Following this methodology, you’ll never need to resort to cracking open ancient food that is half spoiled or disgusting just because times get tough.

This factor, more than almost anything else, will determine the success or failure of your stockpile.

Always Date Your Food

To facilitate this rotation objective, you must label each and every unit of every item with the date you added it to the stockpile and preferably also the expected, actual expiration date.

This will allow you to see at a glance how old the food is, how long it has been in stores, and how much time you have before you really need to take it out and either use it or get rid of it.

You can use a permanent marker or a stick-on label from a label maker: just make sure it will not come off or wear off.

Of course, the more food you have in your stockpile the more inspection you’ll need to do on many different foods and then come up with a plan for using them. This is all part and parcel of accumulating a large supply.

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Use a Spreadsheet for Tracking Your Purchases and More

I think we all know by now, instinctively, that grabbing extra stuff at random at the grocery store is just not going to cut it: not for meeting our nutritional requirements, not for meeting our calorie targets, and not for actually accumulating the food in a reasonable amount of time.

What you need is a planner, and this is easily made. Your planner should be a simple spreadsheet composed of rows for each item you want to include in your stockpile, along with information on its calorie and protein content (per item), the number you have on hand, the total calories from the amount on hand, and the number required (by package or weight) to meet your target.

This will allow you to easily plan supplementary inclusions for your stockpile based on how many calories you need, what you already have on hand, and what you lack, and do it all at a glance.

You should be consulting and updating this planner whenever you are going shopping for food, whenever you are inspecting or rotating your stockpile, when you are menu planning, and whenever you take food out as part of the rotation process.

Knowing what you have on hand, what you need to buy, and what is missing is the only way to keep making progress toward your goal.

Keep in mind that the simpler your menu from week to week the smaller and more streamlined your spreadsheet will be.

If you are not happy giving up any food or dish for the duration of the event, you’re going to have a lot more to keep track of. The simpler you can live and eat, and be reasonably happy, the better off you’ll be.

Some Foods are Inherently Better than Others

Lastly, keep in mind that some foods are just better for our purposes than others. Remember, we are thinking really long term as our objective.

Things like processed bread which can last a week or two in the pantry before molding might be fine for a 3-day or one-week supply if you are regularly eating these breads anyway – you are, in essence, constantly rotating them.

But accumulating them in quantity enough to serve even a one-month supply to say nothing of a six-month or 1 year supply is foolish.

How much of this bread are you going to eat?! The point is it is difficult to conceive of eating enough of this bread at any given point to keep it from spoiling in storage. That means you’re going to be throwing a lot of it away.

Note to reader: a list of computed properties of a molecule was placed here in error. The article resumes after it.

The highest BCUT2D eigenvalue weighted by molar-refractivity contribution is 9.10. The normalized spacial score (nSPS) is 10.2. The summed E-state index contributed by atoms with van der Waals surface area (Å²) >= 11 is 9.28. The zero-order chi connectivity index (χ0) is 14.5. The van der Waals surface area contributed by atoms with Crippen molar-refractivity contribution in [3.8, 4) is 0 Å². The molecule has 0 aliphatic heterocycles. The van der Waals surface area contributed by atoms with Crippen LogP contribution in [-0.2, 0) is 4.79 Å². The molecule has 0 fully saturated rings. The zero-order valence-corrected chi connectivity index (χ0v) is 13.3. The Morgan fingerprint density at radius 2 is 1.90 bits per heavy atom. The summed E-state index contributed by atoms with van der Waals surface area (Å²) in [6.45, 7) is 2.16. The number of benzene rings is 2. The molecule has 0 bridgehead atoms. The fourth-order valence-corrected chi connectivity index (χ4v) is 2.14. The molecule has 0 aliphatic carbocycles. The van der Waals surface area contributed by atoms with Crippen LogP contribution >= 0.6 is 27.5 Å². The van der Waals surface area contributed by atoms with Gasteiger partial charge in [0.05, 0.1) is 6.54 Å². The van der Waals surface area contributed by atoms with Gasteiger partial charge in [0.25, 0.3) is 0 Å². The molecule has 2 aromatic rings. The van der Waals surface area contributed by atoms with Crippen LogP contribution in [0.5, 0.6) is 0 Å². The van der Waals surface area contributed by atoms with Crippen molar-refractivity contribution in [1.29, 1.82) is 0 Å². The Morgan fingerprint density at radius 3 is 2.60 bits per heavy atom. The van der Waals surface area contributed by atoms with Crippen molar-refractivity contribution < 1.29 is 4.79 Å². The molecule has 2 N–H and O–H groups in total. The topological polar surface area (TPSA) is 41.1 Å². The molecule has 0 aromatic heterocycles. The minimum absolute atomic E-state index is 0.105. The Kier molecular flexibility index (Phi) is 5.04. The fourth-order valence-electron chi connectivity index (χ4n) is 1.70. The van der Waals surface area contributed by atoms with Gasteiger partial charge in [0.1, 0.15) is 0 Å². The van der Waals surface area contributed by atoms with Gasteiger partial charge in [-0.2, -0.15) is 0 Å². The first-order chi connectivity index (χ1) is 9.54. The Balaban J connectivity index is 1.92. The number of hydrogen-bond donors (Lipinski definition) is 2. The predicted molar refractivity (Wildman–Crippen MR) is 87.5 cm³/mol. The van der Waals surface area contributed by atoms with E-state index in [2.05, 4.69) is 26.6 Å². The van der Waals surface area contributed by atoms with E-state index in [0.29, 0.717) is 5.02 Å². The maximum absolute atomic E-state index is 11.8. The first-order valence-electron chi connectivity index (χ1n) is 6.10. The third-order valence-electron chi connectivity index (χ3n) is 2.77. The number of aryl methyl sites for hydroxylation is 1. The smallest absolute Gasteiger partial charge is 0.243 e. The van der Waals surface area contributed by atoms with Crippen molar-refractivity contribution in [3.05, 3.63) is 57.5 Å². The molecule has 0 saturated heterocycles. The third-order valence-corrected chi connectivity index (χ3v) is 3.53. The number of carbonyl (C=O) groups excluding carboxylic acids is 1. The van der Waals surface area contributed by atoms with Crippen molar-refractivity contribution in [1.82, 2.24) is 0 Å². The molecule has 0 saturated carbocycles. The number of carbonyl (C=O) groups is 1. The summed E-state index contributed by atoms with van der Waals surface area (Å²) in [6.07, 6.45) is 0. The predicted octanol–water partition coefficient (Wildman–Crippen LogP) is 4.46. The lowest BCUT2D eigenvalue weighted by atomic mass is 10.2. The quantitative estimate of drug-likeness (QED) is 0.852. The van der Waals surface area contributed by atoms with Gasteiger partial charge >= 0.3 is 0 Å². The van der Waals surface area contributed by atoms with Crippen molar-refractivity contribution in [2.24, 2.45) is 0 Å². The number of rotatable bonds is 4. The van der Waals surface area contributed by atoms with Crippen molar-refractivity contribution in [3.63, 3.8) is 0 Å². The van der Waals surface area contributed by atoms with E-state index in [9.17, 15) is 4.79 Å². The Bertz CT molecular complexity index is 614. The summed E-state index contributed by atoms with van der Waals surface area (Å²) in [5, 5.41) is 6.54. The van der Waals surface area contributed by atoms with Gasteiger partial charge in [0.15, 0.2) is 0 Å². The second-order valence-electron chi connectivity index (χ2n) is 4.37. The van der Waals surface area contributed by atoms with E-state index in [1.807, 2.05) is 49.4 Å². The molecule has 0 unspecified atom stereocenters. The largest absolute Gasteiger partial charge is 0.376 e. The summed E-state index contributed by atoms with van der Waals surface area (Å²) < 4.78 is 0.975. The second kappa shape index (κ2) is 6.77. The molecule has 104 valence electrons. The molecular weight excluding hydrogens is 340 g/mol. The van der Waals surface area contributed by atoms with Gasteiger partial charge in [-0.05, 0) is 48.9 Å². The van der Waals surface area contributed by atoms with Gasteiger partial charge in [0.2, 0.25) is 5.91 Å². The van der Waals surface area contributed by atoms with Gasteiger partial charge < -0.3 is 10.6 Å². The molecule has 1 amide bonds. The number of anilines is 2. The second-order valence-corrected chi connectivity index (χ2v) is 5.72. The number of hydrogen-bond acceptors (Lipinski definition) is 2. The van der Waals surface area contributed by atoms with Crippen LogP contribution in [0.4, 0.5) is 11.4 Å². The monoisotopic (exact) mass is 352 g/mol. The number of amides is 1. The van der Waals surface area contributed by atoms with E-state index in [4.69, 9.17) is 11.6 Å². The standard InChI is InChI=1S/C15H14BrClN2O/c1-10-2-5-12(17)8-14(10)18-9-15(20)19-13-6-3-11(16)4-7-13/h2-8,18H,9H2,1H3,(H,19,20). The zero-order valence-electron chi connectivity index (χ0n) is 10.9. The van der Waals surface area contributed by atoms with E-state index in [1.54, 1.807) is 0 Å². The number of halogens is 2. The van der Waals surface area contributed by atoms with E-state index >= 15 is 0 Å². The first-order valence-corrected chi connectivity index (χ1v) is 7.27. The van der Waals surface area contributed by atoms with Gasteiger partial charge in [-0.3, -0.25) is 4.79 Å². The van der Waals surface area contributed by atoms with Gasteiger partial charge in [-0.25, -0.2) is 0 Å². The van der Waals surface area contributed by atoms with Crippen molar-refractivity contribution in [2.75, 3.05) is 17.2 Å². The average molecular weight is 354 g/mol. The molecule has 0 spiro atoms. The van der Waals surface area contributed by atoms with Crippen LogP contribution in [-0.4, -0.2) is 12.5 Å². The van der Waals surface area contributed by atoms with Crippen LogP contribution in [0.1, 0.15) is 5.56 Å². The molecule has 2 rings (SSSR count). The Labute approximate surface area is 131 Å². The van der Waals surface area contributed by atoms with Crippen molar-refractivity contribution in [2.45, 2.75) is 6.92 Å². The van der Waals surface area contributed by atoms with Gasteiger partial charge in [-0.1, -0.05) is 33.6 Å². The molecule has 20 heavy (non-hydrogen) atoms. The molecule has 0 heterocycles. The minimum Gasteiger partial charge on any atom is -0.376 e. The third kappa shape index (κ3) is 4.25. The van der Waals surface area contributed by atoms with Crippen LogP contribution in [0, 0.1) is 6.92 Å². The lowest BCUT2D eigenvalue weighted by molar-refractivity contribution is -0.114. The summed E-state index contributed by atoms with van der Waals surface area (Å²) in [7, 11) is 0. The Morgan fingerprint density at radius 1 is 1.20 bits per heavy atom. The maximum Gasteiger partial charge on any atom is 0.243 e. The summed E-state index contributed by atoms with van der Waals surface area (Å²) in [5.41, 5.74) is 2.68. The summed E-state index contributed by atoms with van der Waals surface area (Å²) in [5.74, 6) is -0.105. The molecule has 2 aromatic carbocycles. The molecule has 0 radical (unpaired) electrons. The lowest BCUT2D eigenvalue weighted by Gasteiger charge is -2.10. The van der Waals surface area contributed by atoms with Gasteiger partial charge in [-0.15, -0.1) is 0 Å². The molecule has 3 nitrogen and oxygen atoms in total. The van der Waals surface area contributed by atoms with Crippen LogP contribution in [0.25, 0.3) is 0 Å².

A better option would be purchasing bread mix which can keep for months on end or even a year, or purchasing specialized bread products like hardtack that, while not very appetizing in comparison, will last and last and last.

Similarly, preserving the same foods in a different way might yield dramatically better shelf life at the cost of taste or texture.

We’ll talk more about preservation as it relates to our goals in the very next section, but this is something you should keep in mind.

Keeping fresh milk unspoiled is entirely dependent on refrigeration, but canned or dehydrated milk can give you the same options for preparing a meal and make the logistics of keeping the milk a whole lot simpler.

Proper Storage Conditions Extend Shelf Life

If you want to create a one-year supply of food, you’re going to face a serious uphill battle unless you pay close attention to the storage conditions where you are keeping it.

Basically, you want to keep your storage location cool, preferably between 50° and 60° Fahrenheit(10-15° C) and definitely under 75° F (24° C) if at all possible.

Warmer temperatures accelerate spoilage, while cooler temperatures preserve food longer all things being equal.

You’ll also need to take care that your food is not exposed to light any more than necessary, be it artificial light or sunlight. Either can promote decay.

Lastly, consider that this massive amount of food is vulnerable to pests like rodents and insects.

Proper pest control begins from the outside and works its way in. It is best to keep pests from even getting into your home or storage building in the first place.

Consider that the containers you choose for storing your food will offer more or less protection for your food.

Metal containers can resist rodents whereas there are precious few plastic containers that will. All containers should be airtight or otherwise sealed tightly enough to keep out tiny insects.

Be Ready for Anything with a 1-Year Food Stockpile

Building and maintaining a 1-year food stockpile is a major undertaking for any prepper, but using the right plan and approach it just takes time.

This guide will help you build your stash easily and logically using a sensible progression.

If you don’t have any food put back for hard times, don’t wait: the best time to begin was yesterday, and the next best time is right now!